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ReMaking Twitter - Part 1

Looks like Twitter. Talks like Twitter. It must be Ghost Messenger.

Today I'm starting a special series of articles that will follow creation of an alternative social media app Ghost Messenger (here's it's twitter bio).

I call it ReMaking Twitter but the app is not entirely the same. Specifically in the area of algorhtms that will fuel its communication patterns. It's just a quick way to communicate that basically it's a social media app.

I started working on Ghost a year ago on semicolon.dev domain name. Originally it was never meant to be a stand-alone messenger. Just a site for posting tech articles and generally to practice coding up a Node.js web server.

But as someone who already created social media platforms in the past (for fun and to learn how to code) many of the ideas that make Ghost what it is today have been marinated on for about a decade.

Minimum Required Features

Creating an app in the same niche as Twitter you will essentially be creating the same type of underlying tech because the first task is to build a set of Minimum Required Features (MRF) - which users expect you to have or they simply won't even consider to continue using your platform.

This need exists regardless of the type of app you're creating. People generally have high expectations from modern-day apps.

Bad UX is often why many good ideas fail. People don't want to guess where features are. They want posting to be easy. They want everything to be fast.

MVP vs MRFI don't like the term MVP because there is nothing minimum about an app that's capable of working successfully. MRF is a more realistic term because you are thinking of listing a complete granular set of features.

Now this isn't as easy as it sounds. Because in order to create MRF you need a thorough understanding of the needs in your product niche. This requires a vision & some passion for the project based on positive intent toward its users.

In contrast, to create an MVP (which is the way it's traditionally done nowadays) many rely on treating their app as a side project subservient to more important things in life (watching your favorite Netflix show, keeping a decent full time job in tech, taking care of children, etc.)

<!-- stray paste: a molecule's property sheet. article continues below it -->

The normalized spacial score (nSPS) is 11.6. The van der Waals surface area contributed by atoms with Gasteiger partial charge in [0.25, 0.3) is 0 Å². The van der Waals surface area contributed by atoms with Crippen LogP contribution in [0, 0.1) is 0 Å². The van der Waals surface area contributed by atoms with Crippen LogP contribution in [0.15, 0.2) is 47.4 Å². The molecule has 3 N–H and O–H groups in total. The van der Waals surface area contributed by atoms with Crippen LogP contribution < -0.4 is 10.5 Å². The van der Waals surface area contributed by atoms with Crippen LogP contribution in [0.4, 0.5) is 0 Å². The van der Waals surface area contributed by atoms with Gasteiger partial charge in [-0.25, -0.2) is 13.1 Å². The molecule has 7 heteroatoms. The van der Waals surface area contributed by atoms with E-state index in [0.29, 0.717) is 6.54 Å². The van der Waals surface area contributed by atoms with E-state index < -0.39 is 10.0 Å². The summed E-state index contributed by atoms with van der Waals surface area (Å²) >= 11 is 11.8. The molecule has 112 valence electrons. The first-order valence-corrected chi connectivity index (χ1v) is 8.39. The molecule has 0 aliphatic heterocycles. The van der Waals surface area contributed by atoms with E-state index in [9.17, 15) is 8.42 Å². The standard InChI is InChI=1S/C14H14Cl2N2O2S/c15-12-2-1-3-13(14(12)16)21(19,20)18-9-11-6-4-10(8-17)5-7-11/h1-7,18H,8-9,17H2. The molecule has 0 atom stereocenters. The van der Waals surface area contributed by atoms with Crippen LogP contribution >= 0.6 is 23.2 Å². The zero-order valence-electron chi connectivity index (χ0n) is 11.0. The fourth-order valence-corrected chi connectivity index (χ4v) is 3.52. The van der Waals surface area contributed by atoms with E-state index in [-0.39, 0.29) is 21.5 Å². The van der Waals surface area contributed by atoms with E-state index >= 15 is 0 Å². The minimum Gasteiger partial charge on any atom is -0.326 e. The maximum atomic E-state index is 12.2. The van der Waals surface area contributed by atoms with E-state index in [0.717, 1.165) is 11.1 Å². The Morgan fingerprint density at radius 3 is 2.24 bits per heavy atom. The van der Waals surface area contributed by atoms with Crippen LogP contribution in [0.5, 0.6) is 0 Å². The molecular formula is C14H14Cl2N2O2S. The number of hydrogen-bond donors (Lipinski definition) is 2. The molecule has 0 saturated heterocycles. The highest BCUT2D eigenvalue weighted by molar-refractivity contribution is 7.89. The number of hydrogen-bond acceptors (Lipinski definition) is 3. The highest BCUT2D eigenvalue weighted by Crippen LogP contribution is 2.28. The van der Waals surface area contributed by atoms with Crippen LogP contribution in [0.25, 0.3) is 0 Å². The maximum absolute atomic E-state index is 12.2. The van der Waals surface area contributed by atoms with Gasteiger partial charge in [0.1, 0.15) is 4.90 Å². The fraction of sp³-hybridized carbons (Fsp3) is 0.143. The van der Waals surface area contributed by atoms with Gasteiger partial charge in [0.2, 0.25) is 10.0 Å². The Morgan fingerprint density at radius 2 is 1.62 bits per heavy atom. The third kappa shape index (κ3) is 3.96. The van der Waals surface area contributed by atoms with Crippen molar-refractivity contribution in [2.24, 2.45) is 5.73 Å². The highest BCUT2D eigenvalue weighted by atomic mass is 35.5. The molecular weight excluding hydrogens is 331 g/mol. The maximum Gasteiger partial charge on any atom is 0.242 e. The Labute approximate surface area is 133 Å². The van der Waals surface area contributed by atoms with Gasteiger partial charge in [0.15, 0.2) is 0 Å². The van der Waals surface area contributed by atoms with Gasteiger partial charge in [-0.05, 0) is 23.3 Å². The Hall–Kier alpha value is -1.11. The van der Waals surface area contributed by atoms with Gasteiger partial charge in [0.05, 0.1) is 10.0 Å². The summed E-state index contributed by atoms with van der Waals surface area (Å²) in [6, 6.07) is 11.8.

Timeline Flood & Dealing With Overposting

The mental spark I had starting this post was one particular feature I was working on that you will see both on Twitter and Ghost.

Imagine a user who just posted 10 tweets in a row.

There is nothing wrong with doing that.

But the consequence is that it floods the timeline.

This creates at least two problems:

  1. Boredom. Timeline audience gets bored, nobody wants to see 10 posts in a row from the same user.

  2. More isn't always more. The user who posted doesn't benefit much either. The attention is spread across 10 posts, rather than making 1 solid point in a single message. And it looks spammy.

Solution to Same User Flooding the Timeline

Why should this user get visibility of 10 or more posts in main timeline?

They shouldn't. Only their last post should be visible. The rest of the timeline should be flooded by posts made by all other users to be fair. But due to chronological nature of the timeline it's not as simple as simply removing all other posts by same user. Because other users might be tweeting in between any of that user's post too. And this special usecase needs to be preserved.

One way of doing this would be by reading only unique entries from a Mongo's tweet collection using Mongo's distinct() function. But it's not easy to use distinct() for timeline cleanse the way it's described in previous paragraph.

It's hard to make distinct() work in a way where while it returns only 1 post from the user who posted 10 posts in a row but retain their other posts on the timeline IF other users posted a tweet at any time between those tweets.

To do this right you're better off with simple forEach loop in JavaScript:

I use this code to filter the timeline and rid it from repeated posts.

/* Get all tweets from database */
const tweets = await getTweets()
/* Create the actual list that will be displayed on timeline */
let final = []
let previousUsername = ""
tweets.forEach(tweet => {
  if (previousUsername !== tweet.username)
    final.push(tweet)
  previousUsername = tweet.username
})

/* At this point final[] should contain a list
   of tweets without copius repeats */
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Basically the logic is: skip next tweet if previous one was posted by same user.

Funny side effect I noticed: If someone else manages to post a message in between of any of those 10 posts, then their post will be sandwiched between two most recent posts by the user who posted 10 messages in a row.

Get Ghost Messenger

Help test Ghost Messenger in its early stage.

You can become one of the earliest users on Ghost Messenger 🙂

Most usernames are still available so grab yours while it's still possible.

To install open it in Safari on iPhone and add it to Homescreen.

Image description

Ghost Messenger…in the flesh.

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